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3.2 Character Classes and Bracket Expressions

A bracket expression is a list of characters enclosed by ‘[’ and ‘]’. It matches any single character in that list; if the first character of the list is the caret ‘^’, then it matches any character not in the list. For example, the regular expression ‘[0123456789]’ matches any single digit.

Within a bracket expression, a range expression consists of two characters separated by a hyphen. It matches any single character that sorts between the two characters, inclusive. In the default C locale, the sorting sequence is the native character order; for example, ‘[a-d]’ is equivalent to ‘[abcd]’. In other locales, the sorting sequence is not specified, and ‘[a-d]’ might be equivalent to ‘[abcd]’ or to ‘[aBbCcDd]’, or it might fail to match any character, or the set of characters that it matches might even be erratic. To obtain the traditional interpretation of bracket expressions, you can use the ‘C’ locale by setting the LC_ALL environment variable to the value ‘C’.

Finally, certain named classes of characters are predefined within bracket expressions, as follows. Their interpretation depends on the LC_CTYPE locale; for example, ‘[[:alnum:]]’ means the character class of numbers and letters in the current locale.

[:alnum:]
Alphanumeric characters: ‘[:alpha:]’ and ‘[:digit:]’; in the ‘C’ locale and ASCII character encoding, this is the same as ‘[0-9A-Za-z]’.
[:alpha:]
Alphabetic characters: ‘[:lower:]’ and ‘[:upper:]’; in the ‘C’ locale and ASCII character encoding, this is the same as ‘[A-Za-z]’.
[:blank:]
Blank characters: space and tab.
[:cntrl:]
Control characters. In ASCII, these characters have octal codes 000 through 037, and 177 (DEL). In other character sets, these are the equivalent characters, if any.
[:digit:]
Digits: 0 1 2 3 4 5 6 7 8 9.
[:graph:]
Graphical characters: ‘[:alnum:]’ and ‘[:punct:]’.
[:lower:]
Lower-case letters; in the ‘C’ locale and ASCII character encoding, this is a b c d e f g h i j k l m n o p q r s t u v w x y z.
[:print:]
Printable characters: ‘[:alnum:]’, ‘[:punct:]’, and space.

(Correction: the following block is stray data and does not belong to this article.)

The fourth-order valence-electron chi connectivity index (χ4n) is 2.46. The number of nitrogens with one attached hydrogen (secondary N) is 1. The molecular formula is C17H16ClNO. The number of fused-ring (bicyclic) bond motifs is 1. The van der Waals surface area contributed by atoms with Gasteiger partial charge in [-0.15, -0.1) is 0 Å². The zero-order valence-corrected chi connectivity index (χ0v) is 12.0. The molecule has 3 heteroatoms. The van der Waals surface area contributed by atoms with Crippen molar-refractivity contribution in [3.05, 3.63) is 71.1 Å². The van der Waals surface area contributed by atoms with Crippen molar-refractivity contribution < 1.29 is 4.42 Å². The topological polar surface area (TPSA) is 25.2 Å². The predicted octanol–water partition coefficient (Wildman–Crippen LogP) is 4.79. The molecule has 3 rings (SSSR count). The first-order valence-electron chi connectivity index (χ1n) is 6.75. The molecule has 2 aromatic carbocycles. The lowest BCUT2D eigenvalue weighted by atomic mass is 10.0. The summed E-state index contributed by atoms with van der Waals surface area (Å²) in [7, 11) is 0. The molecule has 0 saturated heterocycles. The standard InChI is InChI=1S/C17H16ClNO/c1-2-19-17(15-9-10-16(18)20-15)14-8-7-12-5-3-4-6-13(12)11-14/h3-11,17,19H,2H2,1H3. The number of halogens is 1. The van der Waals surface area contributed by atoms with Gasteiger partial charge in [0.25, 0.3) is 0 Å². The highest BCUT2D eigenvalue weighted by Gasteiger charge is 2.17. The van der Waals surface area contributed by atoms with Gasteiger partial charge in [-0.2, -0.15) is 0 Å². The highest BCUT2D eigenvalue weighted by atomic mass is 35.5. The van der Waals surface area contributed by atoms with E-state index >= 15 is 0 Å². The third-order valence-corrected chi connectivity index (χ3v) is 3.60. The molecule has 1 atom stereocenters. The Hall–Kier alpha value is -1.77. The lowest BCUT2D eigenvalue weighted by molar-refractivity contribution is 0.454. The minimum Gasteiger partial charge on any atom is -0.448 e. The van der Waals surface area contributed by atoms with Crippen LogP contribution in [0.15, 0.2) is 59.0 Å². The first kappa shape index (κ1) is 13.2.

[:punct:]
Punctuation characters; in the ‘C’ locale and ASCII character encoding, this is ! " # $ % & ' ( ) * + , - . / : ; < = > ? @ [ \ ] ^ _ ` { | } ~.
[:space:]
Space characters: in the ‘C’ locale, this is tab, newline, vertical tab, form feed, carriage return, and space. See Usage, for more discussion of matching newlines.
[:upper:]
Upper-case letters: in the ‘C’ locale and ASCII character encoding, this is A B C D E F G H I J K L M N O P Q R S T U V W X Y Z.
[:xdigit:]
Hexadecimal digits: 0 1 2 3 4 5 6 7 8 9 A B C D E F a b c d e f.
Note that the brackets in these class names are part of the symbolic names, and must be included in addition to the brackets delimiting the bracket expression.

If you mistakenly omit the outer brackets, and search for say, ‘[:upper:]’, GNU grep prints a diagnostic and exits with status 2, on the assumption that you did not intend to search for the nominally equivalent regular expression: ‘[:epru]’. Set the POSIXLY_CORRECT environment variable to disable this feature.

Most meta-characters lose their special meaning inside bracket expressions.

]
ends the bracket expression if it's not the first list item. So, if you want to make the ‘]’ character a list item, you must put it first.
[.
represents the open collating symbol.
.]
represents the close collating symbol.
[=
represents the open equivalence class.
=]
represents the close equivalence class.
[:
represents the open character class symbol, and should be followed by a valid character class name.
:]
represents the close character class symbol.
-
represents the range if it's not first or last in a list or the ending point of a range.
^
represents the characters not in the list. If you want to make the ‘^’ character a list item, place it anywhere but first.